Tuesday, December 16, 2008, 2:08 PM

Happy Holidays and a Happy New Year to all of our readers!

Welcome to our last Political GPS for 2008. It’s been a hectic year in the world of political law. We have seen an historic (and seemingly endless) presidential election, and we’ve all had to adjust to significant changes in lobbying and ethics laws on the federal and state levels. Here are our final pointers and predictions as we move toward 2009. Thanks for joining us on our journey through political law this year. We look forward to seeing you again in January.


The first half of 2009 is an ideal time to train employees on the rules applying to lobbying, gifts to public officials, and political fundraising. Why? Because a wave of new rules and guidelines are on the way.

Around New Year’s, the Congressional ethics committees plan to issue new guidance for Lobbying Disclosure Act filers. Shortly thereafter, the FEC promises to produce new rules that apply to lobbyists who raise cash for campaigns and political parties. State legislatures will scramble to enact laws in response to recent pay-to-play scandals by banning campaign contributions from state contractors and key employees. And the Supreme Court is poised to whack away (yet again) at the McCain- Feingold rules that restrict television and radio advertising in the run-up to an election.

It’s also a good time to refresh your understanding about Congressional gift rules that under The Honest Leadership and Open Government Act of 2007 are a source of liability not just for Members of Congress, but also for organizations that employ federal lobbyists. Who should receive training? Lobbyists, compliance professionals, PAC administrators, and employees who authorize meals and other “gifts” for public officials, oversee officeholder site visits, and approve use of company facilities for volunteer fundraising.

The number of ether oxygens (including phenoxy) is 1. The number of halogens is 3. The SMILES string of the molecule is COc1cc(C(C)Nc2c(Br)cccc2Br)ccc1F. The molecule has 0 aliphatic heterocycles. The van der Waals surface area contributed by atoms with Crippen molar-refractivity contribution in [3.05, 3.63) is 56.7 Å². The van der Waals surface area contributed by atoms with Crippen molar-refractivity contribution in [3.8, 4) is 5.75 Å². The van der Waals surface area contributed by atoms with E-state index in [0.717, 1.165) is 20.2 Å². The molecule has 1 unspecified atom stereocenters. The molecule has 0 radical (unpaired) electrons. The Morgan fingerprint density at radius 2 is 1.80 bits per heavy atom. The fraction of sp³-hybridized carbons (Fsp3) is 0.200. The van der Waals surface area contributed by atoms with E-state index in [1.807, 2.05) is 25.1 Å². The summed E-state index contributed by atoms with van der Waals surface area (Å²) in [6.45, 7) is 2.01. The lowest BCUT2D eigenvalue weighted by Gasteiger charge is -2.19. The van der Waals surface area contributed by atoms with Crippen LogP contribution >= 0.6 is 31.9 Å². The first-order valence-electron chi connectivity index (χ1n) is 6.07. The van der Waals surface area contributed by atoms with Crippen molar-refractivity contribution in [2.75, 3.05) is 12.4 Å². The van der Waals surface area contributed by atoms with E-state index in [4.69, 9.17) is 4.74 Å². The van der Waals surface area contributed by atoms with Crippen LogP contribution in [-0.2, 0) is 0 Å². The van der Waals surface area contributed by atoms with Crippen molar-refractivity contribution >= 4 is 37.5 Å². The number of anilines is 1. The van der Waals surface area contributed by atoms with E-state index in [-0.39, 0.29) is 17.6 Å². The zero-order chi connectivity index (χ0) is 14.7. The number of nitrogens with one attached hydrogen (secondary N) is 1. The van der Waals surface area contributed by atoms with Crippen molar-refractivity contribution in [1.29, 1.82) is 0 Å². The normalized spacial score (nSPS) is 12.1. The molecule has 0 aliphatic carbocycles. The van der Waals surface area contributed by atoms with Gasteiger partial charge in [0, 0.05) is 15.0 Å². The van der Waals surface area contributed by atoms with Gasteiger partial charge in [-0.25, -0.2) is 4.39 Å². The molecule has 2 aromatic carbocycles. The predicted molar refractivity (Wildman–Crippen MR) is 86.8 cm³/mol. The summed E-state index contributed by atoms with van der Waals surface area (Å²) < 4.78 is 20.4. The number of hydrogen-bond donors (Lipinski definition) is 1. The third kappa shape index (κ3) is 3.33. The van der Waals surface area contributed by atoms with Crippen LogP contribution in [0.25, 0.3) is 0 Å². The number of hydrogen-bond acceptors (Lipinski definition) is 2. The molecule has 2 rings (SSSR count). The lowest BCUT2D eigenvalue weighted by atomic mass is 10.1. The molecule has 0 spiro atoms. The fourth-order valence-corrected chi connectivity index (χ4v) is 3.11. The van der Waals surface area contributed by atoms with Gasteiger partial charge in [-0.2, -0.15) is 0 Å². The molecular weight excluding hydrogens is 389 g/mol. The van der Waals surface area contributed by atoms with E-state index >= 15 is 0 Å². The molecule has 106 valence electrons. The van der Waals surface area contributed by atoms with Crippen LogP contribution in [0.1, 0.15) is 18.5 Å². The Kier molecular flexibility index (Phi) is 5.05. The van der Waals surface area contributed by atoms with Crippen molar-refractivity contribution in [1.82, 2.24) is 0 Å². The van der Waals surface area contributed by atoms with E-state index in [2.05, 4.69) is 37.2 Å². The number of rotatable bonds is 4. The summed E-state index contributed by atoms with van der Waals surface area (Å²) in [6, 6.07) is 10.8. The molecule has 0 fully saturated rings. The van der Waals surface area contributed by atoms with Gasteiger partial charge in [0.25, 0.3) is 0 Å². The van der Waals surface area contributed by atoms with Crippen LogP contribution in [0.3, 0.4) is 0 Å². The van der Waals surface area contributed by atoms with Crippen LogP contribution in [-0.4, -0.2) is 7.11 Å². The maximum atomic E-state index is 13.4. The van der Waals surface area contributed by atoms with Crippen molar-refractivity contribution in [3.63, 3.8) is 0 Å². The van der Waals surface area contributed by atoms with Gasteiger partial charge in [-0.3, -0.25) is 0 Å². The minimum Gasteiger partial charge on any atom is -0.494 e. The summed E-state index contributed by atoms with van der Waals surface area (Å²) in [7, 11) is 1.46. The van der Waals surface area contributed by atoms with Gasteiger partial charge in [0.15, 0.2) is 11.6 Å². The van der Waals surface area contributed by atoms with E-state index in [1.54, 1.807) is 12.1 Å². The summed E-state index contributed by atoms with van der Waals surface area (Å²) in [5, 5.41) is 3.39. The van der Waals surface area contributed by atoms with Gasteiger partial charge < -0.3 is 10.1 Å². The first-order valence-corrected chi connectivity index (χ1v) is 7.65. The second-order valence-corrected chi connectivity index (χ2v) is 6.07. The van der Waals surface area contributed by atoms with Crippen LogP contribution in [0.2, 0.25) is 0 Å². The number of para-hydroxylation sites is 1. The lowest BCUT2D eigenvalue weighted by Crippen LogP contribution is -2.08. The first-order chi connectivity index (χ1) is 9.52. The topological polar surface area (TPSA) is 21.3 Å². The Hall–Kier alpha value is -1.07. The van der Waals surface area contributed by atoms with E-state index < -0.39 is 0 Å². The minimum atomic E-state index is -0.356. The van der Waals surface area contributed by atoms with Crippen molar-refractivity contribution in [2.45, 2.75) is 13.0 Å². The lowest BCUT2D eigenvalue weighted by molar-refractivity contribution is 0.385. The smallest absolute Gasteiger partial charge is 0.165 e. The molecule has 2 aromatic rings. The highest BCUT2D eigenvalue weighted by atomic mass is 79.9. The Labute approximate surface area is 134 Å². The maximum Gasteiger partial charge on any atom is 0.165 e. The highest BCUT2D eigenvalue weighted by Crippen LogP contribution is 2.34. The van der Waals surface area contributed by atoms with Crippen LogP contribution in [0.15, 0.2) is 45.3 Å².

An effective and ongoing compliance program is essential in the current environment, where the potential risks to companies and their executives include hefty fines, random government audits, and jail time. Training key employees sensitizes them to their obligations and risks, heading off problems before they ripen into problematic audits or investigations. Indeed, the mere fact that a company provides periodic training may convince prosecutors to let the matter go with just a warning or seek lesser sanctions.

Opportunities will abound in the new year for influencing public policy and promoting your agenda. Don’t let violations of lobbying, gift, and campaign finance laws undermine your efforts.


Readers of Political GPS are aware from earlier posts that an increasing number of states and municipalities are enacting so-called “pay-to-play” laws that prohibit existing and prospective public contractors from contributing to candidates and officeholders. Companies that violate these laws can face stiff fines, lose existing contracts and be banned from future contracts. In what may have been a prophetic stance, Illinois Governor Rod Blagojevich refused this past fall to sign a bill targeting contractors who make campaign contributions in hopes of luring work from the state. Of course, no one anticipated that the Governor would be so enamored of pay-to-play politics that he would allegedly try to trade away the President-elect’s Senate seat for political contributions, appointments, and payoffs.